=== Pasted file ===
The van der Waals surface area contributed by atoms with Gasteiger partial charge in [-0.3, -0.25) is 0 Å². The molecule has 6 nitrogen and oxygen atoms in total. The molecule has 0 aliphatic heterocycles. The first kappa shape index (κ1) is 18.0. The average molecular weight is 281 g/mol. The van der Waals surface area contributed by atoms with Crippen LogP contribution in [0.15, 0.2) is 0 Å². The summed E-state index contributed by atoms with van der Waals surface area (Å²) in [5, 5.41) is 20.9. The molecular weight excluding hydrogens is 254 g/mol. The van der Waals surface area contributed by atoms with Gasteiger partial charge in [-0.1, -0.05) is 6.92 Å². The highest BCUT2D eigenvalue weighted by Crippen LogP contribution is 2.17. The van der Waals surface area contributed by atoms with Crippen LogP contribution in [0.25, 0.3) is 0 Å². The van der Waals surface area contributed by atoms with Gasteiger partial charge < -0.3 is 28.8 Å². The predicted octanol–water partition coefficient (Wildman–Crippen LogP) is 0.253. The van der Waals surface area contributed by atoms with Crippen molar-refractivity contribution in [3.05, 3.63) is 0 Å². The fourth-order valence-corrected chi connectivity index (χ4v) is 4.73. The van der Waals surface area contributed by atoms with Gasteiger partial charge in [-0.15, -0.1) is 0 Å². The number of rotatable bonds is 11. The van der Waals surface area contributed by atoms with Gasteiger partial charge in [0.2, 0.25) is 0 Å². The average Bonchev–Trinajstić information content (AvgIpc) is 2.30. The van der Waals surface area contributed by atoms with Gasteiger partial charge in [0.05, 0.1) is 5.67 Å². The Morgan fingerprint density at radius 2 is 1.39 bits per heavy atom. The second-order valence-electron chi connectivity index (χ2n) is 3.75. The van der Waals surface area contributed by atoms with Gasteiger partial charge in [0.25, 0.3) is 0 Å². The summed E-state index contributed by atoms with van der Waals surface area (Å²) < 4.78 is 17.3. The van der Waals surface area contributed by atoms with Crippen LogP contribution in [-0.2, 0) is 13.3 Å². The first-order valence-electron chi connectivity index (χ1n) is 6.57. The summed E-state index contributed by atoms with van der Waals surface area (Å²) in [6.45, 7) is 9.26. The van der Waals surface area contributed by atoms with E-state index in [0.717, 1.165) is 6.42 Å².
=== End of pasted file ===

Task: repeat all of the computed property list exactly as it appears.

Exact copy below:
The van der Waals surface area contributed by atoms with Gasteiger partial charge in [-0.3, -0.25) is 0 Å². The molecule has 6 nitrogen and oxygen atoms in total. The molecule has 0 aliphatic heterocycles. The first kappa shape index (κ1) is 18.0. The average molecular weight is 281 g/mol. The van der Waals surface area contributed by atoms with Crippen LogP contribution in [0.15, 0.2) is 0 Å². The summed E-state index contributed by atoms with van der Waals surface area (Å²) in [5, 5.41) is 20.9. The molecular weight excluding hydrogens is 254 g/mol. The van der Waals surface area contributed by atoms with Gasteiger partial charge in [-0.1, -0.05) is 6.92 Å². The highest BCUT2D eigenvalue weighted by Crippen LogP contribution is 2.17. The van der Waals surface area contributed by atoms with Crippen LogP contribution in [0.25, 0.3) is 0 Å². The van der Waals surface area contributed by atoms with Gasteiger partial charge < -0.3 is 28.8 Å². The predicted octanol–water partition coefficient (Wildman–Crippen LogP) is 0.253. The van der Waals surface area contributed by atoms with Crippen molar-refractivity contribution in [3.05, 3.63) is 0 Å². The fourth-order valence-corrected chi connectivity index (χ4v) is 4.73. The van der Waals surface area contributed by atoms with Gasteiger partial charge in [-0.15, -0.1) is 0 Å². The number of rotatable bonds is 11. The van der Waals surface area contributed by atoms with Gasteiger partial charge in [0.2, 0.25) is 0 Å². The average Bonchev–Trinajstić information content (AvgIpc) is 2.30. The van der Waals surface area contributed by atoms with Gasteiger partial charge in [0.05, 0.1) is 5.67 Å². The Morgan fingerprint density at radius 2 is 1.39 bits per heavy atom. The second-order valence-electron chi connectivity index (χ2n) is 3.75. The van der Waals surface area contributed by atoms with Gasteiger partial charge in [0.25, 0.3) is 0 Å². The summed E-state index contributed by atoms with van der Waals surface area (Å²) < 4.78 is 17.3. The van der Waals surface area contributed by atoms with Crippen LogP contribution in [-0.2, 0) is 13.3 Å². The first-order valence-electron chi connectivity index (χ1n) is 6.57. The summed E-state index contributed by atoms with van der Waals surface area (Å²) in [6.45, 7) is 9.26. The van der Waals surface area contributed by atoms with E-state index in [0.717, 1.165) is 6.42 Å².